The important fact to be borne in mind is that the Matson line has won its present position not by cutting rates but by superiority of amenities and speed.

I take that "superiority of amenities" to mean superior courtesy.

Topic:   PACIFIC COAST SHIPPING
Subtopic:   PROPOSED CESSATION OF SUBSIDY TO CANADIAN
Sub-subtopic:   PACIFIC PENDING REPLACEMENT OF ORIENTALS BY WHITE SEAMEN
Permalink
CON

Richard Bedford Bennett (Leader of the Official Opposition)

Conservative (1867-1942)

Mr. BENNETT:

I just wanted to know if the hon. gentleman was putting his own construction on it, because if there is one thing that is not so, it is that the courtesy shown on those ships is greater than that shown on ships of the Canadian-Australian line. The word "amenities" is not open to the construction the hon. gentleman has placed upon it. I do not desire to discuss the point now; I shall do so later.

Topic:   PACIFIC COAST SHIPPING
Subtopic:   PROPOSED CESSATION OF SUBSIDY TO CANADIAN
Sub-subtopic:   PACIFIC PENDING REPLACEMENT OF ORIENTALS BY WHITE SEAMEN
Permalink
LIB

Thomas Reid

Liberal

Mr. REID:

I am sorry I have not time to develop that a little more. Neither my right hon. friend nor I was at the conference, so while my opinion may not carry quite as much weight as his, I suppose I am still entitled to it.

Topic:   PACIFIC COAST SHIPPING
Subtopic:   PROPOSED CESSATION OF SUBSIDY TO CANADIAN
Sub-subtopic:   PACIFIC PENDING REPLACEMENT OF ORIENTALS BY WHITE SEAMEN
Permalink
CON

Richard Bedford Bennett (Leader of the Official Opposition)

Conservative (1867-1942)

Mr. BENNETT:

Quite so, but "amenities" in that case has nothing to do with courtesy.

Topic:   PACIFIC COAST SHIPPING
Subtopic:   PROPOSED CESSATION OF SUBSIDY TO CANADIAN
Sub-subtopic:   PACIFIC PENDING REPLACEMENT OF ORIENTALS BY WHITE SEAMEN
Permalink
LIB

Thomas Reid

Liberal

Mr. REID:

I see it is getting near six o'clock. As I have said, I am not against the granting of some subsidies, and I realize that subsidy agreements have been signed. The Minister of Labour (Mr. Rogers) has made the suggestion that I withdraw this resolution, and he has said that the matter will be taken up by a committee consisting of one representative from the Department of Labour and perhaps one from the Department of Trade and Commerce, who will investigate at first hand the situation in pacific coast

Business oj the House-Precedence

ports. I think I would be inclined to accept that suggestion, on the distinct understanding that the matter will be fully investigated and that the bald statement of the Canadian Pacific Railway Company that there are no men available, together with their statement that they prefer Chinamen to Canadians, will be seriously looked into. And I hope that committee will not overlook the strong stand taken by that company against the employment of our own people. Surely it is a laudable thing to attempt to secure employment for our own Canadian people, and I make no apology to anyone for my stand on behalf of our Canadian nationals in preference to orientals from Hong Kong or from other countries.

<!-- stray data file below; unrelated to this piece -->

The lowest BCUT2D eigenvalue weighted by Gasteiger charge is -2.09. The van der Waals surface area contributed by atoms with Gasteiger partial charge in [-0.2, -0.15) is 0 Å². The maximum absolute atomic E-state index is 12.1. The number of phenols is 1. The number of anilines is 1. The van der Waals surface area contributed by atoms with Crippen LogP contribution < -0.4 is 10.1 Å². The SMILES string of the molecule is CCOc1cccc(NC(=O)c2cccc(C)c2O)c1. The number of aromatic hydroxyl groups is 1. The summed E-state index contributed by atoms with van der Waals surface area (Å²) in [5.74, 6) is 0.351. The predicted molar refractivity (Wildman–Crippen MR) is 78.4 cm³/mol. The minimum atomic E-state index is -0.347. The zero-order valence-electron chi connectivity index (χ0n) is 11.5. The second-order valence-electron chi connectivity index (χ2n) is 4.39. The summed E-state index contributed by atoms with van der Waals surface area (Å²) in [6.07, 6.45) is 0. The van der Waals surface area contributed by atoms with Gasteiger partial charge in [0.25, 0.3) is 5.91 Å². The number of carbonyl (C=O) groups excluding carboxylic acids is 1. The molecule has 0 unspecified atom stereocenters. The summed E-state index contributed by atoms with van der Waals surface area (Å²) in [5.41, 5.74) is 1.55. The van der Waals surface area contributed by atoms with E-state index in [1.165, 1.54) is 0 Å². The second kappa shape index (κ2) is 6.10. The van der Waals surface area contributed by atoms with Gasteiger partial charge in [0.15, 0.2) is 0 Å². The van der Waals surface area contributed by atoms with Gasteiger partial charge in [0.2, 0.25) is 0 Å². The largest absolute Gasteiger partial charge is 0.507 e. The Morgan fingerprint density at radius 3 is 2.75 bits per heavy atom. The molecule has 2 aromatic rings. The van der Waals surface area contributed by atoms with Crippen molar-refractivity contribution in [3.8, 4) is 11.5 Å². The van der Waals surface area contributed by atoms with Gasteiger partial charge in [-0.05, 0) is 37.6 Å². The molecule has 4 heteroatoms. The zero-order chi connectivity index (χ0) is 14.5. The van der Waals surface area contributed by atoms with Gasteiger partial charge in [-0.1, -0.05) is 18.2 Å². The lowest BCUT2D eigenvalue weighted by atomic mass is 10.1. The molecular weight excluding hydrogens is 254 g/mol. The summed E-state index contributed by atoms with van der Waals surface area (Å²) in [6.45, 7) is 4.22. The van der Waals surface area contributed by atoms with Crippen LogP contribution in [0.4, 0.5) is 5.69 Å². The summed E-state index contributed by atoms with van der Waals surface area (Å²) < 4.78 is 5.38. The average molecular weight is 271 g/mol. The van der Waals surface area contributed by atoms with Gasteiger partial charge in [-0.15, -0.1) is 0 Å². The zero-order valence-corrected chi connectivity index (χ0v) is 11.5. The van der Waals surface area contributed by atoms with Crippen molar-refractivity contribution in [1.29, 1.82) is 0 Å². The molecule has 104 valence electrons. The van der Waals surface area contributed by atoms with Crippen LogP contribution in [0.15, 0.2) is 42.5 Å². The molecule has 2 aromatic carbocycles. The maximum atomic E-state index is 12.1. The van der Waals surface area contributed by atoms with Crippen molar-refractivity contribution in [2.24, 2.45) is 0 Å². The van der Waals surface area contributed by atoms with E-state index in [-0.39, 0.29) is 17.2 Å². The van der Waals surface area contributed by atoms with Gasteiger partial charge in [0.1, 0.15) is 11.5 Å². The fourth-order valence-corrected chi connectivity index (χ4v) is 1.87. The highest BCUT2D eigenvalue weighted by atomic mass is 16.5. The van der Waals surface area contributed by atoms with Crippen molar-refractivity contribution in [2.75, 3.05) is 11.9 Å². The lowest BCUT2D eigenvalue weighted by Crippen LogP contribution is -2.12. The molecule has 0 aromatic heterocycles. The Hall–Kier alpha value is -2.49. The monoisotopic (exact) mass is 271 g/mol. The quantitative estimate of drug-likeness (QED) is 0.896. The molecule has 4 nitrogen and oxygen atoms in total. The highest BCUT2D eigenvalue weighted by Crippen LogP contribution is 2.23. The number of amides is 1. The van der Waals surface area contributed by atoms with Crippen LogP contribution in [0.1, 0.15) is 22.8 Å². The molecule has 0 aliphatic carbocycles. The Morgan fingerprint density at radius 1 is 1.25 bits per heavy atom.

I wish I had time to develop further the argument introduced by the hon. member for St. Lawrence-St. George (Mr. Cahan) that these orientals are British subjects. When I previously introduced this question it was held by the then government of which he was a member that those orientals from Hong Kong were British subjects. I seriously dispute that view; I claim they are orientals and Chinamen. However, I am prepared to accept the statement of the Minister of Labour with the understanding that this matter will be gone into fully and seriously and a report made as to the real reasons why the request of parliament can not be carried out.

Topic:   PACIFIC COAST SHIPPING
Subtopic:   PROPOSED CESSATION OF SUBSIDY TO CANADIAN
Sub-subtopic:   PACIFIC PENDING REPLACEMENT OF ORIENTALS BY WHITE SEAMEN
Permalink
LIB

William Alexander Fraser

Liberal

Mr. W. A. FRASER (Northumberland, Ont.):

May I suggest that in considering

this problem the minister take full cognizance of the competition of United States and Japanese subsidized lines, and secure complete information as to the position of Canada in transpacific shipping and the desirability of maintaining transpacific routes with subsidized ships, as referred to by the member for New Westminster (Mr. Reid).'

Motion withdrawn.

Topic:   PACIFIC COAST SHIPPING
Subtopic:   PROPOSED CESSATION OF SUBSIDY TO CANADIAN
Sub-subtopic:   PACIFIC PENDING REPLACEMENT OF ORIENTALS BY WHITE SEAMEN
Permalink

At six o'clock the house adjourned, without question put, pursuant to standing order. Thursday, February 4, 1937


February 3, 1937